Still, the real death toll number is likely higher due to county by county variables, according to Ramos, who sponsored a bill approved in July by the state legislature to establish a reliable count of construction workers’ fatalities in the state.
According to the bill summary, only 30 of the cases from 2017 tallied in the NYCOSH report were investigated by the Occupational Safety and Health Administration (OSHA).
Efforts to improve accountability have been resisted by developers and contractors, says Nadia Marin-Molina, co-executive director of the National Day Laborer Organizing Network, a grassroots group founded in 2001.
Even though New York City mandated since 2019 that every construction worker receives a 30-hour training from OSHA, companies avoid providing it. Life-saving training for day laborers falls to nonprofits, Marin-Molina says.
The situation is “very similar in different parts of the country,” Marin-Molina says. “In terms of dangers to the workers, it is very similar.”
A life worth $10,000
Immigrants suffer recurrent wage theft and are regularly forced to work without training or basic protective equipment such as harnesses and gloves, says Redwood, speaking at a vigil being held for Mario Salas in Manhattan.
If they complain, he says, the foremen fire them on the spot. “They kick out workers as if they were dogs,” says Redwood.
If Edras Group is found criminally responsible for Salas’ death, it will pay a fine to the state not exceeding $10,000—a construction workers’ worth.
Previous cases suggest that would be a large amount. According to New York state senator James Sanders, of the more than 400,000 workers’ deaths registered nationwide by OSHA since 1970, fewer than 80 have been prosecuted, and only about a dozen have led to convictions. That is roughly one conviction for every 33,000 fatalities, with a $1,000 penalty on average.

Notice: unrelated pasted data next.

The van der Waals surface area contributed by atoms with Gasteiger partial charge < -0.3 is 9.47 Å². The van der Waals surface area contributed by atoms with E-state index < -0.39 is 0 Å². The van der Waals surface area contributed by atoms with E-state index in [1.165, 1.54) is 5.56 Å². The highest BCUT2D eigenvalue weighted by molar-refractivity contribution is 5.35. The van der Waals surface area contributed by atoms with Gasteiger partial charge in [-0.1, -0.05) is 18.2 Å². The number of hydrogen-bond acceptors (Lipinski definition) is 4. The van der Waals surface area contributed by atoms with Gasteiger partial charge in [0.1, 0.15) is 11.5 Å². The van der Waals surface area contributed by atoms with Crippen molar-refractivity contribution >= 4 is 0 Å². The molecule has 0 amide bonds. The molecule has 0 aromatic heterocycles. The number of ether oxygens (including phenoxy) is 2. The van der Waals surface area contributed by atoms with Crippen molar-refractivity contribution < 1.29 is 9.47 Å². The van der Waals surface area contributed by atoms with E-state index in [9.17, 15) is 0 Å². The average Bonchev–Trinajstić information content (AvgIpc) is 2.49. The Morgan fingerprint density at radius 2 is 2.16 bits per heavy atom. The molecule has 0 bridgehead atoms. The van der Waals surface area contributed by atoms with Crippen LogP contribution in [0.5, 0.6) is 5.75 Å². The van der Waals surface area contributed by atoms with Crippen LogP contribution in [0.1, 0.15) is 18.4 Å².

A bill sponsored by Sanders, named after Carlos Moncayo, an immigrant killed in Manhattan in 2015, proposes fines of up to $50,000 for felonies in construction sites. Versions of “Carlos’ Law” have languished in the Senate ever since.
Senator Ramos suggests the bill has not been approved because of the corrupt relationship between state officials and real estate companies, which for a long time have been “making political contributions and buying many of our colleagues in government.”
Other bills with tangible benefits for construction laborers have also been blocked. The SWEAT bill (short for Securing Wages Earned Against Theft) passed the state legislature in 2019. It would allow workers to freeze their employer’s assets if they are cheated out of their pay. Democratic Governor Andrew Cuomo vetoed it in January.
What makes construction laborers’ situation worse is that “the real estate industry is such a center of wealth in New York,” Marin-Molina says.
Three days after Salas’ vigil, journalist David Sirota revealed that 43 of New York’s 118 billionaire families had donated money to Cuomo’s campaigns and the state Democratic party committee. Those donors included at least two real estate moguls (Alexander Rovt and Stephen Ross), according to New York records.
Inés Arévalo, a 42-year-old electrician who emigrated from Ecuador four years ago, has witnessed first-hand the dismal job conditions for workers erecting the luxury condominiums in Manhattan.
“I’ve seen colleagues [have] accidents [because they’re] not using protective equipment,” Arévalo says. “If they complain or denounce we know that they would fire them or simply tell them: ‘you are not from here, you have no rights.’”